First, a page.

An innovative and environmentally aware system for high-capacity heavy transportation as been developed by the South African company Milotek Pty Ltd: a modular elevated track with self-propelled trains. The Futran System creatively utilizes high-strength steel in several different parts of the structure. Milotek is one of four finalists for this year’s Swedish Steel Prize. The Swedish Steel Prize is awarded annually by SSAB, the global leader in high-strength steel and wear plate, to recognize the most innovative and creative products and solutions utilizing high-strength steels. The winner will be announced at a ceremony in Stockholm on November 19.
The Futran System is a new, environmentally aware, suspended transportation system that provides a cost-effective, flexible alternative to traditional rail, truck, conveyor belt and even underground mine haulage systems, for example. High-strength steels Strenx 700 and Hardox 450 from SSAB are utilized in components, such as the track, the legs of the superstructure, the suspension system, the hanger brackets as well as the skips used for ore haulage. The Futran System demonstrates well many of the advantages of high-strength steels: low total weight, high load capacity, high wear resistance, good bendability, weldability and machinability.
“High transportation costs were the main reason for us to start looking for new alternatives. Our system is suspended in the air. The train and the wagons are hanging from an elevated rail supported by vertical posts. It has few moving parts and modularized components with a simplified design and minimized maintenance costs. It is easier to install than most modern day transportation systems. From the very beginning we saw the possibilities that high-strength steel offers. For example, the cost of the suspension system can be cut by 85 percent. In future, we want to use the Futran System also for human transportation,” says Andries Louw, founder and CEO of Milotek.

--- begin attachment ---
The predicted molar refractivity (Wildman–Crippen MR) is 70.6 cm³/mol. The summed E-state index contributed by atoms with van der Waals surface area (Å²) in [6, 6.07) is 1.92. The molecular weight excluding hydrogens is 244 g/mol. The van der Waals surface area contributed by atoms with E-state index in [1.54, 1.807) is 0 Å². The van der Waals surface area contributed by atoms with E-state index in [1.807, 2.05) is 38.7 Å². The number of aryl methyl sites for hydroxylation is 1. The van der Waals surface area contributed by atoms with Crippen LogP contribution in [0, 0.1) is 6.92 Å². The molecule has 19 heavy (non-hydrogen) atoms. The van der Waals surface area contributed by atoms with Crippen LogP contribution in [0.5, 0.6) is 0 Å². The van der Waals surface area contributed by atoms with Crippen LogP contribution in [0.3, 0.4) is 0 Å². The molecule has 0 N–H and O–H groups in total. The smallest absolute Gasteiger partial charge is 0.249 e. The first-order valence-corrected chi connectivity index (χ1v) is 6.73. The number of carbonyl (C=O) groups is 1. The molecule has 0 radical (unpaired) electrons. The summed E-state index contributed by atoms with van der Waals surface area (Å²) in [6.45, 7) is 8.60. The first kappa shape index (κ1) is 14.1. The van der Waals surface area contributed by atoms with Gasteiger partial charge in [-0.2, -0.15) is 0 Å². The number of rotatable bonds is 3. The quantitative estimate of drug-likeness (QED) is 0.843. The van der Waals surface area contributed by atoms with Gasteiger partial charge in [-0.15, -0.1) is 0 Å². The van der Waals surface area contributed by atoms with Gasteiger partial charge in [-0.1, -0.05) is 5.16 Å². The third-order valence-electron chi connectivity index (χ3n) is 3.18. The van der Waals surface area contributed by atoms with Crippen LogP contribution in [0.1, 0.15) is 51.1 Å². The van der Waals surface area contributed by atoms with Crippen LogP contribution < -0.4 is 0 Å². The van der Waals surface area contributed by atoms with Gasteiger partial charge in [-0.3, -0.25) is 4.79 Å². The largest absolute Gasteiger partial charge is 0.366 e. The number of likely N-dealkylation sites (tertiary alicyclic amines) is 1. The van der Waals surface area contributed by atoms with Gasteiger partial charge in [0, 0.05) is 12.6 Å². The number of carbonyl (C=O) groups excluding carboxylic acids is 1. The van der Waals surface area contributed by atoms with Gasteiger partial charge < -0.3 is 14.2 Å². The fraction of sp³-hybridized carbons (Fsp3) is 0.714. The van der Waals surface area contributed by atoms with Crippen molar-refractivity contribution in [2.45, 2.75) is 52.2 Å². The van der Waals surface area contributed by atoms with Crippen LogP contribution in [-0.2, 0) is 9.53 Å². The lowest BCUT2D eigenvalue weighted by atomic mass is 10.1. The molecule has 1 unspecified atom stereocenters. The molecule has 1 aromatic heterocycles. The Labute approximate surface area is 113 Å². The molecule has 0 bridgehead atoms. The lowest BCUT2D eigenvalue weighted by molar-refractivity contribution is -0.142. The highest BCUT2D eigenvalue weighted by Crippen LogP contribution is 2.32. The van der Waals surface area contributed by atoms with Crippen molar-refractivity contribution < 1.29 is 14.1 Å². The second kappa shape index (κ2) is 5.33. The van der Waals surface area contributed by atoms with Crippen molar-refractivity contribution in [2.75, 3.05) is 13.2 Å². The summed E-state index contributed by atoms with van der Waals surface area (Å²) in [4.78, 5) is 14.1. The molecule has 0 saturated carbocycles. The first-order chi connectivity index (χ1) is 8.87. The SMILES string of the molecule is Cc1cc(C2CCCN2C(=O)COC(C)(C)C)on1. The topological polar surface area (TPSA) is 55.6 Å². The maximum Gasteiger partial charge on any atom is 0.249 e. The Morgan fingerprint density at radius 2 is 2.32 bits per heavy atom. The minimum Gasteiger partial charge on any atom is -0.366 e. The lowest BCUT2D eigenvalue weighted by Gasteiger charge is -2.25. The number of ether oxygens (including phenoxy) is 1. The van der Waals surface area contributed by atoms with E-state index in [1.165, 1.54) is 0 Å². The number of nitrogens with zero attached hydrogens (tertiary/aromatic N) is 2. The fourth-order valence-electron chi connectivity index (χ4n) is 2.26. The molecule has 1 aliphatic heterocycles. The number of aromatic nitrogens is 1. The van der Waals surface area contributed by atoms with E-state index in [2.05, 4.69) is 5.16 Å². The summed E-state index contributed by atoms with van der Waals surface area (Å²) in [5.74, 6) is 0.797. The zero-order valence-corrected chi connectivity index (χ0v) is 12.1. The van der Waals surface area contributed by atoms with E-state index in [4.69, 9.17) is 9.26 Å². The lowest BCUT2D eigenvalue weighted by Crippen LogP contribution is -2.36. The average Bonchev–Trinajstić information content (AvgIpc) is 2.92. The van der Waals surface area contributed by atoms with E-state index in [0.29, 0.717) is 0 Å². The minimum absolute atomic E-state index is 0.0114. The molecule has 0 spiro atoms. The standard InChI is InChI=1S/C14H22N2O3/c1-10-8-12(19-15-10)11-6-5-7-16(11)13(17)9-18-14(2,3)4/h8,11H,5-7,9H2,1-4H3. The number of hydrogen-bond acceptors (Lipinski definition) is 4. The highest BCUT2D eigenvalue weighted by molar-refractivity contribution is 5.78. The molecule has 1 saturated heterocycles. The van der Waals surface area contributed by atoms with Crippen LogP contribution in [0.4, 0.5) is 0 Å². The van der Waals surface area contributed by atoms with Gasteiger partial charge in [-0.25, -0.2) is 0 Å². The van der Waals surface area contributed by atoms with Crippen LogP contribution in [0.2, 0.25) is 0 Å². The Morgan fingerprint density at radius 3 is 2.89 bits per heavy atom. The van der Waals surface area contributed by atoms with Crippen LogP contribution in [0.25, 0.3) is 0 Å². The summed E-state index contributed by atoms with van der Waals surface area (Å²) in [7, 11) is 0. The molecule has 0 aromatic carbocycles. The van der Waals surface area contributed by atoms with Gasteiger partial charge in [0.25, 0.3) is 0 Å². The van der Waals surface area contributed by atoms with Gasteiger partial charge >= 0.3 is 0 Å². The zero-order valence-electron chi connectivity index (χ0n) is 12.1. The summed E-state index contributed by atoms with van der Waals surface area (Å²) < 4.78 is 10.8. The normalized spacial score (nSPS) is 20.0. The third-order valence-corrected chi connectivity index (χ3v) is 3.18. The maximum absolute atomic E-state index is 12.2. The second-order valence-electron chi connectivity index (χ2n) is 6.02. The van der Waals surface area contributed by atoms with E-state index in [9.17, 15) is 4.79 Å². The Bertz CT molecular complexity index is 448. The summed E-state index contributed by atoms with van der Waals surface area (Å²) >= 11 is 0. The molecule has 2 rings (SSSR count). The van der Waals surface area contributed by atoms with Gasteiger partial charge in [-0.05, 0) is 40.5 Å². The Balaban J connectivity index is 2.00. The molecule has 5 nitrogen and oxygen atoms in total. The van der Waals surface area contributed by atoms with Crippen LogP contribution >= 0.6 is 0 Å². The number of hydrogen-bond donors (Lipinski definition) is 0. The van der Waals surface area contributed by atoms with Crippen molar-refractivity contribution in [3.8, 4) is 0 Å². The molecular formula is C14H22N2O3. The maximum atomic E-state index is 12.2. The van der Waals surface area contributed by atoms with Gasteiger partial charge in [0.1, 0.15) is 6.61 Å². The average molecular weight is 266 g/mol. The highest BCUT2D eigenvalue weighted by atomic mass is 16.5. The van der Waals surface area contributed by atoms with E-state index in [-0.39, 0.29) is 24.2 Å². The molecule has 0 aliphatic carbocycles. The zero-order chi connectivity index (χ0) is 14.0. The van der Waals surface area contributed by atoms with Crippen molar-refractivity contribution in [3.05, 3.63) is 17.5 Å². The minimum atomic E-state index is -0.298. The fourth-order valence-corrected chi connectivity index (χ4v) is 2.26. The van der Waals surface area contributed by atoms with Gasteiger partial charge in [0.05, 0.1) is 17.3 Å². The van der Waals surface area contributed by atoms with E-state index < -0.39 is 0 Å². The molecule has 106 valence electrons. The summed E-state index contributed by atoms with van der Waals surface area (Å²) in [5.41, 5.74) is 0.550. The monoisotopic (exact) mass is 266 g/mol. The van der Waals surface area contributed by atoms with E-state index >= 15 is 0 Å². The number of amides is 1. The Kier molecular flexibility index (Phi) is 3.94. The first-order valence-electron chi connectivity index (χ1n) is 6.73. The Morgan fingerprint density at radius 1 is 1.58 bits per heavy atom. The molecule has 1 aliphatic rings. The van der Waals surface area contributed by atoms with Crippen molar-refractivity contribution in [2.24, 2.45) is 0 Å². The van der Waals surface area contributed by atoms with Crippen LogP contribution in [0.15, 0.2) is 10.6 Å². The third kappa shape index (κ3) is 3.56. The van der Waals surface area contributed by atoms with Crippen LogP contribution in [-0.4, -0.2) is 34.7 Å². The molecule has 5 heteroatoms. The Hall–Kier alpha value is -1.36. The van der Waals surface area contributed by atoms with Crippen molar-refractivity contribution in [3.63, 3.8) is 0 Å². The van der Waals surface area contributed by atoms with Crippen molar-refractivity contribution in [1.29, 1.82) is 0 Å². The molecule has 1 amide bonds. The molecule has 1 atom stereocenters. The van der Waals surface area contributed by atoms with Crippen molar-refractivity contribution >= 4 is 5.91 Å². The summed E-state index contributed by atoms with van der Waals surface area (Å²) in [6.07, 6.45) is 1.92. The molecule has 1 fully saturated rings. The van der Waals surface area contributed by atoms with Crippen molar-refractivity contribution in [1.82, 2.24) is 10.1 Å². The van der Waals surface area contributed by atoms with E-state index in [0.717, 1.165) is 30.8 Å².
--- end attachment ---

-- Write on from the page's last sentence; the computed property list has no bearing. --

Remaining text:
Two prototypes have been built so far, but many companies have shown interest and there are currently first projects already underway. One of these is being projected at a coalmine in Mozambique. The line will be about 5 km long and will use approximately 1,500 tonnes of steel. Yet another 12 km project is about to commence in South Africa and in Botswana a 7 km long line should become operational during 2016.
First awarded in 1999, the Swedish Steel Prize exists to inspire and increase knowledge about the use of high-strength steel to develop lighter, safer and more sustainable products.
The winner of the Swedish Steel Prize will receive a stipend of SEK 100,000 and a trophy by Jörg Jeschke. The award ceremony is part of a three-day event at which approximately 600 international representatives from the global manufacturing and steel industry will participate in seminars and site visits at SSAB.